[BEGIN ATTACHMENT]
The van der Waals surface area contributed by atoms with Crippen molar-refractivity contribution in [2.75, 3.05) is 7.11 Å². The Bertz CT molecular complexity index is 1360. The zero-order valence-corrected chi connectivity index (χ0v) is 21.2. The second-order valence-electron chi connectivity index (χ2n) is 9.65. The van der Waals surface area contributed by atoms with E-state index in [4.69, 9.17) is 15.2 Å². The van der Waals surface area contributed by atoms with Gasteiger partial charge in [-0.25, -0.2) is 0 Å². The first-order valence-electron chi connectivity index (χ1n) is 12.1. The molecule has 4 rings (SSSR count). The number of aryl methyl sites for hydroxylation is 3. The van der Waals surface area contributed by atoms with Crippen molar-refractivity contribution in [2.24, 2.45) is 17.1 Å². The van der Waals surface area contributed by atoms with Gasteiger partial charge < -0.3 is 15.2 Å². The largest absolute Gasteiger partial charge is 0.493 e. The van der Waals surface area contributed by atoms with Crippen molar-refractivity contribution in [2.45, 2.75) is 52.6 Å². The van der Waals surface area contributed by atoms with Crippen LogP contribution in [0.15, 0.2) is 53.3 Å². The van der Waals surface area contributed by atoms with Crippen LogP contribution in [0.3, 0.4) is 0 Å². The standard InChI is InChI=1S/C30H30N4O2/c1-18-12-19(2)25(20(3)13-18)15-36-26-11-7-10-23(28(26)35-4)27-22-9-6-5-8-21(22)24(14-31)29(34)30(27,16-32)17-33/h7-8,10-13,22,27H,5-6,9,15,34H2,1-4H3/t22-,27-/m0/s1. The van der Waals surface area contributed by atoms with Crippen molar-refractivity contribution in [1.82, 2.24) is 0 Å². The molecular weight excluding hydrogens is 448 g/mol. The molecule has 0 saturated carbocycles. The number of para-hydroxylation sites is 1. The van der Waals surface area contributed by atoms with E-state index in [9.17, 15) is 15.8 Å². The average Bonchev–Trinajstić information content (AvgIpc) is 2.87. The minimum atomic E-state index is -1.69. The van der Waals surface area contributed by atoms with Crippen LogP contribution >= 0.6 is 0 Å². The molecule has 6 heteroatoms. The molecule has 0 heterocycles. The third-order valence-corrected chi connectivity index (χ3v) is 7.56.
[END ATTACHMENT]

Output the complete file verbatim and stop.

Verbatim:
The van der Waals surface area contributed by atoms with Crippen molar-refractivity contribution in [2.75, 3.05) is 7.11 Å². The Bertz CT molecular complexity index is 1360. The zero-order valence-corrected chi connectivity index (χ0v) is 21.2. The second-order valence-electron chi connectivity index (χ2n) is 9.65. The van der Waals surface area contributed by atoms with E-state index in [4.69, 9.17) is 15.2 Å². The van der Waals surface area contributed by atoms with Gasteiger partial charge in [-0.25, -0.2) is 0 Å². The first-order valence-electron chi connectivity index (χ1n) is 12.1. The molecule has 4 rings (SSSR count). The number of aryl methyl sites for hydroxylation is 3. The van der Waals surface area contributed by atoms with Crippen molar-refractivity contribution in [2.24, 2.45) is 17.1 Å². The van der Waals surface area contributed by atoms with Gasteiger partial charge < -0.3 is 15.2 Å². The largest absolute Gasteiger partial charge is 0.493 e. The van der Waals surface area contributed by atoms with Crippen molar-refractivity contribution in [2.45, 2.75) is 52.6 Å². The van der Waals surface area contributed by atoms with Crippen LogP contribution in [0.15, 0.2) is 53.3 Å². The van der Waals surface area contributed by atoms with Crippen LogP contribution in [0.3, 0.4) is 0 Å². The standard InChI is InChI=1S/C30H30N4O2/c1-18-12-19(2)25(20(3)13-18)15-36-26-11-7-10-23(28(26)35-4)27-22-9-6-5-8-21(22)24(14-31)29(34)30(27,16-32)17-33/h7-8,10-13,22,27H,5-6,9,15,34H2,1-4H3/t22-,27-/m0/s1. The van der Waals surface area contributed by atoms with Crippen molar-refractivity contribution in [1.82, 2.24) is 0 Å². The molecular weight excluding hydrogens is 448 g/mol. The molecule has 0 saturated carbocycles. The number of para-hydroxylation sites is 1. The van der Waals surface area contributed by atoms with E-state index in [9.17, 15) is 15.8 Å². The average Bonchev–Trinajstić information content (AvgIpc) is 2.87. The minimum atomic E-state index is -1.69. The van der Waals surface area contributed by atoms with Crippen LogP contribution >= 0.6 is 0 Å². The molecule has 6 heteroatoms. The molecule has 0 heterocycles. The third-order valence-corrected chi connectivity index (χ3v) is 7.56.